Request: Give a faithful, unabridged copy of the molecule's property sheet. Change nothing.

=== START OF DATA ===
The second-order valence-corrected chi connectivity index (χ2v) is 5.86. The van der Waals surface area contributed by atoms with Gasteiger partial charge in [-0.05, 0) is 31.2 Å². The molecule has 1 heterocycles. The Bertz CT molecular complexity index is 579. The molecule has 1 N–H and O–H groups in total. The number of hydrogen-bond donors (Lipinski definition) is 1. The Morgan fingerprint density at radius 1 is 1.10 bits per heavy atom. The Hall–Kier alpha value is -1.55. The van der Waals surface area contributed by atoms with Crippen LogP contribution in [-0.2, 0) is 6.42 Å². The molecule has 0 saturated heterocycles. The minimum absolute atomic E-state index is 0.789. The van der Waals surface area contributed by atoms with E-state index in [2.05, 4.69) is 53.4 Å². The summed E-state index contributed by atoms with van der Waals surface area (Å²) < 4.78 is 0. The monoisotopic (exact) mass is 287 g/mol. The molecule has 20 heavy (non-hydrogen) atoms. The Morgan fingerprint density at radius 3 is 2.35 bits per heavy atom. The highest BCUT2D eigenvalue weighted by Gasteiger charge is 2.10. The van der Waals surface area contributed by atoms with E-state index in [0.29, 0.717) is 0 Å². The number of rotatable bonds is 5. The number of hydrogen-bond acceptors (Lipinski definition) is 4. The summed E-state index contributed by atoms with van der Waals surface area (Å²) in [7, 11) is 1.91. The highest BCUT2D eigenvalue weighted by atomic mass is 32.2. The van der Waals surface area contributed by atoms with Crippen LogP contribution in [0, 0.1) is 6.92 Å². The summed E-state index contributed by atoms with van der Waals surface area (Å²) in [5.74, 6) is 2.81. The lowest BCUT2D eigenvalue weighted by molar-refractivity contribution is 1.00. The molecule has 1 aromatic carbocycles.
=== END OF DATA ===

The second-order valence-corrected chi connectivity index (χ2v) is 5.86. The van der Waals surface area contributed by atoms with Gasteiger partial charge in [-0.05, 0) is 31.2 Å². The molecule has 1 heterocycles. The Bertz CT molecular complexity index is 579. The molecule has 1 N–H and O–H groups in total. The number of hydrogen-bond donors (Lipinski definition) is 1. The Morgan fingerprint density at radius 1 is 1.10 bits per heavy atom. The Hall–Kier alpha value is -1.55. The van der Waals surface area contributed by atoms with Crippen LogP contribution in [-0.2, 0) is 6.42 Å². The molecule has 0 saturated heterocycles. The minimum absolute atomic E-state index is 0.789. The van der Waals surface area contributed by atoms with E-state index in [2.05, 4.69) is 53.4 Å². The summed E-state index contributed by atoms with van der Waals surface area (Å²) < 4.78 is 0. The monoisotopic (exact) mass is 287 g/mol. The molecule has 20 heavy (non-hydrogen) atoms. The Morgan fingerprint density at radius 3 is 2.35 bits per heavy atom. The highest BCUT2D eigenvalue weighted by Gasteiger charge is 2.10. The van der Waals surface area contributed by atoms with E-state index in [0.29, 0.717) is 0 Å². The number of rotatable bonds is 5. The number of hydrogen-bond acceptors (Lipinski definition) is 4. The summed E-state index contributed by atoms with van der Waals surface area (Å²) in [7, 11) is 1.91. The highest BCUT2D eigenvalue weighted by atomic mass is 32.2. The van der Waals surface area contributed by atoms with Crippen LogP contribution in [0, 0.1) is 6.92 Å². The summed E-state index contributed by atoms with van der Waals surface area (Å²) in [5.74, 6) is 2.81. The lowest BCUT2D eigenvalue weighted by molar-refractivity contribution is 1.00. The molecule has 1 aromatic carbocycles.